The Senate Judiciary Committee advanced a pay equity bill Wednesday evening after four hours of testimony and debate over amendments. It’s the second iteration of the” Equal Pay for Equal Work Act” in as many Colorado legislative sessions. In addition to defining a narrow set of justifications for pay differentials between men and women, Senate Bill 85 integrates a prohibition on employers asking job applicants about their pay history.
“All things being equal, systematically women are paid less than men for the same work,” said bill sponsor Sen. Jessie Danielson. “We’re not talking about any difference in training, education, experience, merit [or] work production.”
Sen. Brittany Pettersen is a prime sponsors of the bill along with Danielson. In 2018, two House bills addressed pay equity and limiting employers’ ability to ask for salary history from applicants. Both bills died in the Senate Committee for State, Veterans and Military Affairs. Senate Bill 85 combines the two concepts.
White women in Colorado earn 86 cents for every dollar white men earn, but according to Senate Bill 85’s legislative declaration, that’s the best-case scenario. The number drops to 63.1 cents for African American women and 53.5 cents for Latina women.
“Although there are some federal protections in the workplace as far as pay disparities are concerned, they’ve been in place for 50 years and they haven’t done much to help women earn the same as men for the same work,” Danielson said in a news conference Feb. 19.
A key difference of Senate Bill 85 from last year’s pay equity bill narrowed the possible justifications for a wage differential. In addition to seniority, merit or having a system that measures earnings by “quantity or quality of production,” last session’s bill included a fourth bucket for “bona-fide” job-related reasons besides sex. Senate Bill 85 eliminated that last category. But the committee approved an amendment that expanded justifiable reasons for pay disparities, including geographical, educational, seniority and merit-based factors.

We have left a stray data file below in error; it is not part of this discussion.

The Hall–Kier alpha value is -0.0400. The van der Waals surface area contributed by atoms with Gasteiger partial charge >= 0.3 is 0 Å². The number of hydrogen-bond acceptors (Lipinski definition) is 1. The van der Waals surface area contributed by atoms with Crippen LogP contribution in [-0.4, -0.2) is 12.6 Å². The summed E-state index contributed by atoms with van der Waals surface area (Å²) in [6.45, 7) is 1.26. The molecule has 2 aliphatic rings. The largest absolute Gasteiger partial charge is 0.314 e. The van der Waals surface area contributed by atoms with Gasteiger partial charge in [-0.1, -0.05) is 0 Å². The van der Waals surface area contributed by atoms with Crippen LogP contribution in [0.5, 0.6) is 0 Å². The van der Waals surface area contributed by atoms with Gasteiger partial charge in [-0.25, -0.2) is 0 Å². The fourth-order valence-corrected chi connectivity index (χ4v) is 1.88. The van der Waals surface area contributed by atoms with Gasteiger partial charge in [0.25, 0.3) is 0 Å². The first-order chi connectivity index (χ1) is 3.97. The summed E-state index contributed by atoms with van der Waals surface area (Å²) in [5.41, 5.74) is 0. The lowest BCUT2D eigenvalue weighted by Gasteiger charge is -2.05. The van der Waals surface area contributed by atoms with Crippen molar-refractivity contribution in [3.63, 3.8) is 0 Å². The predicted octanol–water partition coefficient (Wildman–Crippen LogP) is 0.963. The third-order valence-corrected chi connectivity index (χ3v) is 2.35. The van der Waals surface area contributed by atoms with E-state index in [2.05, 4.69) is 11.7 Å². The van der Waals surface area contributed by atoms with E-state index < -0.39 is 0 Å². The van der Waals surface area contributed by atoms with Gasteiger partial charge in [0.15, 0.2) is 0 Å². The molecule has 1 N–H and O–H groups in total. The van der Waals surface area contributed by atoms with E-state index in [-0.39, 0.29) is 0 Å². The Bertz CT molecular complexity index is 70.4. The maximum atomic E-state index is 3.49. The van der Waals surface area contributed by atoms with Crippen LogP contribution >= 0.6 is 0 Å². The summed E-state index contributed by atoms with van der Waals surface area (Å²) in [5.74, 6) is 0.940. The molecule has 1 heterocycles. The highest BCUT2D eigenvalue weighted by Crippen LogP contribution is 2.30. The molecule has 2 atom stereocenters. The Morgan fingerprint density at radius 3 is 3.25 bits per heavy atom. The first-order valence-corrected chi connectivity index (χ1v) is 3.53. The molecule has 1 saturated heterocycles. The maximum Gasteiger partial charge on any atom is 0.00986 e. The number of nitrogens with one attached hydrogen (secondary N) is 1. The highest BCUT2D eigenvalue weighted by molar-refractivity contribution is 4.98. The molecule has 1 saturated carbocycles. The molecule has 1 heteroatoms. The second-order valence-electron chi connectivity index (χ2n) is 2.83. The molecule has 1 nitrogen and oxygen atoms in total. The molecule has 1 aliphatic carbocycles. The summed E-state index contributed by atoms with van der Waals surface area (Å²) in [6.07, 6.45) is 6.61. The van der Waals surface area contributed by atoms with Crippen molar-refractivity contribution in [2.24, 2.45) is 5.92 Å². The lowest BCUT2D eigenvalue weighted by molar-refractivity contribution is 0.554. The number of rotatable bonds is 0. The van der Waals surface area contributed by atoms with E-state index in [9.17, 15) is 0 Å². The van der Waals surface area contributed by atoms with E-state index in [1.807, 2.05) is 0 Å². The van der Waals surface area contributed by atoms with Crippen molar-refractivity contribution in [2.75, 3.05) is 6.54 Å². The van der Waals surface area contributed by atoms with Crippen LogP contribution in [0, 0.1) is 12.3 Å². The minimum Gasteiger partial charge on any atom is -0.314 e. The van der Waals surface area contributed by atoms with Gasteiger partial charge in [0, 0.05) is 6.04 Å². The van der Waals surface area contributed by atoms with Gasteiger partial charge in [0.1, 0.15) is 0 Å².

In addition to the bill’s prohibition on asking job applicants for salary history or using it to set a pay rate, another hallmark from last year’s proposed measures has returned. It creates a private right for civil action in district court if employees choose to sue their employers.
Some business groups testified in opposition to the bill with concerns over components such as the creation of a private right of action and the absence of a provision for employers to seek attorney fees if they win. But several also said they would move to a neutral or supportive position on the bill if it were amended to address those types of concerns.
The committee did adopt several amendments ranging from substantive changes to clarifications. One pushes the law’s implementation date back to Jan. 1, 2021. Another adds a clarification that the legislation doesn’t prevent a person from going through the Colorado Civil Rights Division if they choose.
Over the bill sponsors’ objections, the committee also adopted an amendment brought by Lee to reduce the window from six to three years for which a person can get relief for pay discrimination. Lee said while he doesn’t have data on how long women tend to stay in one job, he suggested three years because it’s closer to the two-year timeframe allowed under federal law.
“I was trying to find something reasonable that could bring support from a broader cross-section of the Colorado community,” he said.
Lee expressed his support for the bill moments before the committee vote, echoing the sponsors and some testimony with the view that the gendered pay gap has been a detriment to society as a whole.
“Thanks for putting your shoulder to the wheel and pushing and pushing and pushing,” he told Danielson and Pettersen. “The finish line is in sight. We’ll get it there.”
Watch for more details on Senate Bill 85’s committee hearing in the February 25 edition of Law Week Colorado.